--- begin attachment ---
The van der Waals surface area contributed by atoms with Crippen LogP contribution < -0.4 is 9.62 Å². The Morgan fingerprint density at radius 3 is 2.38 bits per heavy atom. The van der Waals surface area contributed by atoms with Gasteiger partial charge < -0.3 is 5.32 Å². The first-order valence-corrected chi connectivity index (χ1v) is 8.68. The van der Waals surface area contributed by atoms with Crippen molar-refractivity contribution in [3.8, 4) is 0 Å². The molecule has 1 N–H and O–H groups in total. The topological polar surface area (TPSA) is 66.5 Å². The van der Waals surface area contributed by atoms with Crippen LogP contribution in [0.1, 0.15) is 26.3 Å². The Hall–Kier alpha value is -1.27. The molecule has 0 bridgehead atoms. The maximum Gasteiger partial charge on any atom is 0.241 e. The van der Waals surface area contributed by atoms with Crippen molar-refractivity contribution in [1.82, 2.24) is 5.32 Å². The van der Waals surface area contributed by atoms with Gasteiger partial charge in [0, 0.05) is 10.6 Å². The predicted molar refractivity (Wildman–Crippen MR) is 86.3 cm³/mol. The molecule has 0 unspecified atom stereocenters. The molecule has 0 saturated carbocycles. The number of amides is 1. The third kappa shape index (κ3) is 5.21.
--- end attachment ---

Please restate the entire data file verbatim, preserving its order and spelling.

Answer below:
The van der Waals surface area contributed by atoms with Crippen LogP contribution < -0.4 is 9.62 Å². The Morgan fingerprint density at radius 3 is 2.38 bits per heavy atom. The van der Waals surface area contributed by atoms with Gasteiger partial charge < -0.3 is 5.32 Å². The first-order valence-corrected chi connectivity index (χ1v) is 8.68. The van der Waals surface area contributed by atoms with Crippen molar-refractivity contribution in [3.8, 4) is 0 Å². The molecule has 1 N–H and O–H groups in total. The topological polar surface area (TPSA) is 66.5 Å². The van der Waals surface area contributed by atoms with Crippen LogP contribution in [0.1, 0.15) is 26.3 Å². The Hall–Kier alpha value is -1.27. The molecule has 0 bridgehead atoms. The maximum Gasteiger partial charge on any atom is 0.241 e. The van der Waals surface area contributed by atoms with Crippen molar-refractivity contribution in [1.82, 2.24) is 5.32 Å². The van der Waals surface area contributed by atoms with Gasteiger partial charge in [0, 0.05) is 10.6 Å². The predicted molar refractivity (Wildman–Crippen MR) is 86.3 cm³/mol. The molecule has 0 unspecified atom stereocenters. The molecule has 0 saturated carbocycles. The number of amides is 1. The third kappa shape index (κ3) is 5.21.